The revenue from the paid profiles program was declining. The executives asked me to “fix” a list of items they didn’t like about the existing UI. The business wanted to increase calls to the “new patient phone number” and increase online bookings for the profiles who had that functionality.
Initially, the executive team provided me with a list of specific UI change requests. I wanted to take a wholistic approach and use this as opportunity to improve the overall UX of the page. This became the business’ top priority, which meant I had a very short time frame. I worked directly with the CEO and other VP executives, I was able to negotiate a wholistic re-skin that could be implemented quickly because I would make no new functionality or back-end changes.
- Simplify content to make more consumable
- Make more CTA’s more actionable and extensible
- Information architecture changes to group content in logical ways
- Keep in scope, no functional or back-end changes
- Increase CTA instances, once per section (appropriate by corresponding profile type)
- Surface as much information as possible (don’t make the user dig for things)
- Use of a grid for responsive and extensible design.
What I did:
- Restructured information architecture and explored ways to optimize content for the user
- Visual Design
- Incorporated a new grid structure and introduced a responsive design for various formats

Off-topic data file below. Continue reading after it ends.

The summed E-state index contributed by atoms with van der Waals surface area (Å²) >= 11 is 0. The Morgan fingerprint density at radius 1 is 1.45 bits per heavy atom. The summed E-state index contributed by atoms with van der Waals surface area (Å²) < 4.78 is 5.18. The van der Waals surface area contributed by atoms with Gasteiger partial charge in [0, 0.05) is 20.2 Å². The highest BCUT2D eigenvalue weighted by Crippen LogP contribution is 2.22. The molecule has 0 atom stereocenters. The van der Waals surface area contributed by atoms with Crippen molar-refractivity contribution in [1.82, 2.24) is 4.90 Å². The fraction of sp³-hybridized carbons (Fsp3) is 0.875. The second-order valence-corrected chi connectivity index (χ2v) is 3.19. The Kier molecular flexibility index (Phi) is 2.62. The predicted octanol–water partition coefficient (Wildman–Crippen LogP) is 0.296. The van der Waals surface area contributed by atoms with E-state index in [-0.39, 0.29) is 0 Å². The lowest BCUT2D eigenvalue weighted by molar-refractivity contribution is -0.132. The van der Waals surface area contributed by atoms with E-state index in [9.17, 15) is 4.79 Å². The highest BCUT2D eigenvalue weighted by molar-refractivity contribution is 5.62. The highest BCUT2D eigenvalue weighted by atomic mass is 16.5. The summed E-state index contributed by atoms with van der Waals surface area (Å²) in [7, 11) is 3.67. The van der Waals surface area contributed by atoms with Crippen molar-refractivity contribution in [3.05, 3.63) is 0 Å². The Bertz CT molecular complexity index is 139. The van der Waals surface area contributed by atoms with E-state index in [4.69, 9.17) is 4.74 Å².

- Presentations to the executive management team, including the CEO
- Executive management team called the new design “200% better than the existing design”
- Bounce rate improved by 5% (total traffic to page 70K-100K visits a day)
- Trackable calls went down 20%. Total number of calls to new patient phone number (Healthgrades’ call center)
- Intent to call existing patient number increased 72%
- Quality: New patients conversions went up 3%
- Call center more efficient: non-revenue generating calls went down by 25%
- The project was handed off to a different designer and is currently being iterated on based on changes for SEO and other metrics)
I don’t normally start with wireframes, but I had to move fast. The basic wireframes I presented communicated my over-all intention: to put the user at the center while meeting business needs. I was able to get buy-in from the executives without discussing visuals. Once they approved the Information Architecture changes and basic restructure I was able to move on.
I looked at inspiration and created moodboards and a basic language to communicate my ideas with the Director of Design to make sure I was on the right track to both improve the design but also stay in line with the overall Healthgrades brand.
I created some basic sketches (paper and digital) and iterated to explore how all the content would fit and meet the business requirements.
I moved on to various explorations of a few different looks and styles in photoshop.
I wanted to surface as much important information to the user as possible.
Previously, there had been no established grid or responsive strategy, I proposed we take the opportunity to use a 12-column grid and responsive design to improve the experience.
After a couple of presentations and multiple iterations the final solution was a cohesive, beautiful, simple and consumable profile.